How will the monks solve this problem? How
long will it take them? The easiest solution is
a recursive one
23
Solution
• The key to the solution is to notice that to move
any disk, we must first move the smaller disks
off of it, thus a recursive definition
• Move 1 disk from start tower to destination tower
• To move 2 disks
• Move smaller disk from start tower to
intermediate tower, move larger disk from start
tower to final tower, move smaller disk from
intermediate tower to final tower
• To move n disks
• Solve the problem for n 1 disks but use the
intermediate tower instead of the final tower
• Move the biggest disk from start tower to final
tower
• Solve the problem for n 1 disks but use the
intermediate tower instead of the start tower

24
The Solution Pictorially
Recursively move 3 disks using Intermediate
Start Intermediate Final
Start Intermediate Final
Start Intermediate Final
Move disk 4 from start to finish
Recursively move 3 disks using Intermediate
25
Solving the Problem with 3 Disks
In solving the problem with 4 disks, we have
to first solve the problem with 3 disks where
the 3 disks move from Start to Intermediate,
how?
Start Intermediate Final
Solve the 3 disks recursively Move the top 2
disks from Start to Final Move bottom (3rd)
disk from Start to Intermediate Move 2 disks
from Final to Intermediate How do you move 2
disks? Move top disk from Start to
Intermediate Move 2nd disk from Start to
Final Move top disk from Intermediate to Final
Start Intermediate Final
26
Towers Solution and Complexity
public void hanoi(int n, char source, char
intermediate, char destination) if (n
1) System.out.println(move disk from
source to destination) else
hanoi(n-1, source,
destination, intermediate)
System.out.println(move disk from source
to destination) hanoi(n-1,
intermediate, source, destination)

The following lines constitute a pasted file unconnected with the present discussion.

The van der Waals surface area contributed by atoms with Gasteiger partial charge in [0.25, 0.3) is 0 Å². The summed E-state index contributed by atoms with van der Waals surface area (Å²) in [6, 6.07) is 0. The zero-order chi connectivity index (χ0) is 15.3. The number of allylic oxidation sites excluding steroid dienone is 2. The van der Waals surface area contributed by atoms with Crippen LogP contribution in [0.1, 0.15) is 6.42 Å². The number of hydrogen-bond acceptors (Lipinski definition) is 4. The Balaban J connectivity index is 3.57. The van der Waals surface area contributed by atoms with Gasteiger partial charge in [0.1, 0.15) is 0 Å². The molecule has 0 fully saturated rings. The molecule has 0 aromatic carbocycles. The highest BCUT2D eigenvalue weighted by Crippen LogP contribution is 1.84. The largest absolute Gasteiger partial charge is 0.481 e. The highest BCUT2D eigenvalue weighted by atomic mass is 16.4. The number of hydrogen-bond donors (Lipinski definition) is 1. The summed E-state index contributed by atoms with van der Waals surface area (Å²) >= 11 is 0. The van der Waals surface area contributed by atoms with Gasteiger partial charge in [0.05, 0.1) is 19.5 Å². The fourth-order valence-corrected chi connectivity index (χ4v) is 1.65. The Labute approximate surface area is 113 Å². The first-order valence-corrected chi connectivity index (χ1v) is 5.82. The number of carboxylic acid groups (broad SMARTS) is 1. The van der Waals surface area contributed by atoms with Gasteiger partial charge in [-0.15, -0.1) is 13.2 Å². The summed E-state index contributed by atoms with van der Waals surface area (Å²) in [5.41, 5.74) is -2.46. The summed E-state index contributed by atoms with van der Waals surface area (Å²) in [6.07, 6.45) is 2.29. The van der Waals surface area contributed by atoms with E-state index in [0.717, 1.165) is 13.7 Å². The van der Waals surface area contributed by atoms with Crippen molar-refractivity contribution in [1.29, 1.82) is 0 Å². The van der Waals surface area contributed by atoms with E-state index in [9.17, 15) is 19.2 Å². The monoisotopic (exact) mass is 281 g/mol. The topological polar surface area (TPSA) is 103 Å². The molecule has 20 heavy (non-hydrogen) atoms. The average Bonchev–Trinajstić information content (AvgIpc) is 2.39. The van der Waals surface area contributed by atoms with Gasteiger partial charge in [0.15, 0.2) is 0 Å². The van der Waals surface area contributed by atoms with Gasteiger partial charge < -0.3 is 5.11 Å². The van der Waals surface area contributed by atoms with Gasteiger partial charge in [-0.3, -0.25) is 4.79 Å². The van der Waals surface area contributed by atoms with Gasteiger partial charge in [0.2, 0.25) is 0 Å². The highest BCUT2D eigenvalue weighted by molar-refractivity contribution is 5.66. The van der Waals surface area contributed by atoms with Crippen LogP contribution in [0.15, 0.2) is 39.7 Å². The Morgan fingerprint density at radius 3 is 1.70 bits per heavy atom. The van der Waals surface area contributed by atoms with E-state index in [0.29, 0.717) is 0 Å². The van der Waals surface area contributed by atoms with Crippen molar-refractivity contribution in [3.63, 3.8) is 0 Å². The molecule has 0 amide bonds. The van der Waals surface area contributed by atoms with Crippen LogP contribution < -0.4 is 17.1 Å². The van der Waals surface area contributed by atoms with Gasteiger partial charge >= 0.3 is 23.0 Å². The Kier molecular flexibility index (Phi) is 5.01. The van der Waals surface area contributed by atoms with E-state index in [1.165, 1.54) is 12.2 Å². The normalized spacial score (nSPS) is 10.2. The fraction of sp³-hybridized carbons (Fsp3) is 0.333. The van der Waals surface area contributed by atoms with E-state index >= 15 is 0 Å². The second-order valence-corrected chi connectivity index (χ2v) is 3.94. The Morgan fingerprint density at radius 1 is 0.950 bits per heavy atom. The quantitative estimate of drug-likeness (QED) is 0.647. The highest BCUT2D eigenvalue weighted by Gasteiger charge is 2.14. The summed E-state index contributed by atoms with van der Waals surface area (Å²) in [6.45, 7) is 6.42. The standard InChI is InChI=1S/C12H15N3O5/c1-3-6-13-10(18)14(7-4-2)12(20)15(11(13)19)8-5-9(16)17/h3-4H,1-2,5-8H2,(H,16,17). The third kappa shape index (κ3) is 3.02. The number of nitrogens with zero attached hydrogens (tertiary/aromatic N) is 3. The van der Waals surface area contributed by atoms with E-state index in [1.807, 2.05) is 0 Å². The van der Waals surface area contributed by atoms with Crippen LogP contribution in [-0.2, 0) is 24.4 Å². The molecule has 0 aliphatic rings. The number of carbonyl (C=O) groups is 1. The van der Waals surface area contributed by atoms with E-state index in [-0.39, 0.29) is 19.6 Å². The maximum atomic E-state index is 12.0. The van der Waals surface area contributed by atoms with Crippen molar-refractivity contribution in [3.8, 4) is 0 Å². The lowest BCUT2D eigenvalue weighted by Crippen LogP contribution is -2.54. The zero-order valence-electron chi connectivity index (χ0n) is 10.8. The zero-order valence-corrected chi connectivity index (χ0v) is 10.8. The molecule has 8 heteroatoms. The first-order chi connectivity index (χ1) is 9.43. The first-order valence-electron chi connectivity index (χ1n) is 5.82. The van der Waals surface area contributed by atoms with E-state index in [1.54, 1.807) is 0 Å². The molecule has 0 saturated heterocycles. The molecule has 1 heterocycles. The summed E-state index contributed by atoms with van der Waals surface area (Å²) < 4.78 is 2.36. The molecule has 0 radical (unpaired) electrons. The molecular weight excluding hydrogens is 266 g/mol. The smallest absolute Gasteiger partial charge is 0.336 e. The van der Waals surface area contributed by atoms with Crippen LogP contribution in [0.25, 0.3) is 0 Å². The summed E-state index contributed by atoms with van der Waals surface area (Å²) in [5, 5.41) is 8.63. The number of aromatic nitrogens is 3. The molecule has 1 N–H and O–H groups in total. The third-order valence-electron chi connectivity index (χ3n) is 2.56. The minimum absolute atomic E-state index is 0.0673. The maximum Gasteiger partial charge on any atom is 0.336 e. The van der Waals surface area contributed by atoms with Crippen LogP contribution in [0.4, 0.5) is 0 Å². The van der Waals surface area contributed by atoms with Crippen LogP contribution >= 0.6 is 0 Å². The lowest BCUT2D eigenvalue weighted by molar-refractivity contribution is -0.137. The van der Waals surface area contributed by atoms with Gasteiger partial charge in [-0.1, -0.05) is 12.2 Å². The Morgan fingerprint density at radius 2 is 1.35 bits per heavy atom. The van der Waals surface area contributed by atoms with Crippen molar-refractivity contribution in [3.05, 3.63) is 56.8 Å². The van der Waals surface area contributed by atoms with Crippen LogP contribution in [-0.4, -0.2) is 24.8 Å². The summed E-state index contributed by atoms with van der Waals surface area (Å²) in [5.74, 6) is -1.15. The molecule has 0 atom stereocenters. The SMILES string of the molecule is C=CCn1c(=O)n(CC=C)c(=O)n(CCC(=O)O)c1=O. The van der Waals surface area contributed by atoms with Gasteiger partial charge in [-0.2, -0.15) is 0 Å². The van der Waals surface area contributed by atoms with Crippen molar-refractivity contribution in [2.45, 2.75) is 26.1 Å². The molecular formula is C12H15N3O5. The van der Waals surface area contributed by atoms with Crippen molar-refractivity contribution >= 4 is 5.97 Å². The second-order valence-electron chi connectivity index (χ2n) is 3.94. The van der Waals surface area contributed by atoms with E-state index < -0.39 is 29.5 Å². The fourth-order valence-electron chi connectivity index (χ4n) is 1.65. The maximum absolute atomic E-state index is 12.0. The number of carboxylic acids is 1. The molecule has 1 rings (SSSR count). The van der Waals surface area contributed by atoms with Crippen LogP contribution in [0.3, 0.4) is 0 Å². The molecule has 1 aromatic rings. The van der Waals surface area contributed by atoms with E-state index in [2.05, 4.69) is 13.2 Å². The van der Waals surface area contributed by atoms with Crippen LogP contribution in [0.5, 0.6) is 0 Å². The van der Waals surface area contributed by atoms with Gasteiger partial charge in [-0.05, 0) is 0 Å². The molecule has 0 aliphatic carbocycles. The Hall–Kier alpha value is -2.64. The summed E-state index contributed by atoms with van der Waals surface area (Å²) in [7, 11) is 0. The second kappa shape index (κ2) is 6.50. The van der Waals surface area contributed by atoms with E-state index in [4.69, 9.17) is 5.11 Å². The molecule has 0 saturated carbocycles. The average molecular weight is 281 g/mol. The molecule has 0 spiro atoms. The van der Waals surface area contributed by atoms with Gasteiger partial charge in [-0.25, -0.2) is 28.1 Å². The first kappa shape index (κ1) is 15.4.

The complexity of this solution is not obvious
because this is no longer a solution in which the
recursive part calls itself once, but instead,
there are two recursive calls Lets find the
solution by considering the number of moves for n
2 hanoi(n1) println hanoi(n1) 1 1
1 3 println statements (3 disk moves) So, for
n 3 we have hanoi(n2) println hanoi(n2)
3 1 3 7 moves For n 4 we have hanoi(n3)
println hanoi(n3) 7 1 7 15 moves For
some n, we have hanoi(n-1) 1 hanoi(n-1) or 2
hanoi(n-1) 1 So, for n, the solution is twice
as much as n-1 This results in a complexity of
O(2n) how many moves will it take the monks
with n 64???
27
Tail Recursion
• Recall we could change the direction of
printing our linked list simply by altering
whether the recursion occurred before or after
the print statement
• This is also true with the factorial problem
• return x factorial(x 1)
• return factorial(x 1) x
• Tail recursion occurs when the recursive call is
at the end of the recursive instruction
• such as with the first of our factorial solutions
above
• it is useful to note when your algorithm uses
tail recursion because in such a case, the
algorithm can usually be rewritten to use
• this is not the case with head recursion, or when
the method calls itself recursively in different
places like the Tower of Hanoi solution
• although we can also remove recursion from such
cases by using our own stack and essentially
simulating how recursion would work

28
Recursion and Objects
• A potential problem with recursion in Java occurs
when you are passing Objects recursively
• Remember that if objects are pointed to by
reference variables (pointers)
list to a recursive printBackward method
• This will not cause a problem because the head
pointer itself is not being reassigned
• But instead, consider not only passing the
reference variable, but also changing the Object
that is being pointed to
• This will result in the Object or Objects in the
list being changed forever we need to avoid
this
• In some languages, it is also possible to create
lost Objects if you are not careful in passing
pointers as parameters
• In Java, this is not the case because Java does
not allow you to return an altered pointer, but
this could happen easily in C or Pascal!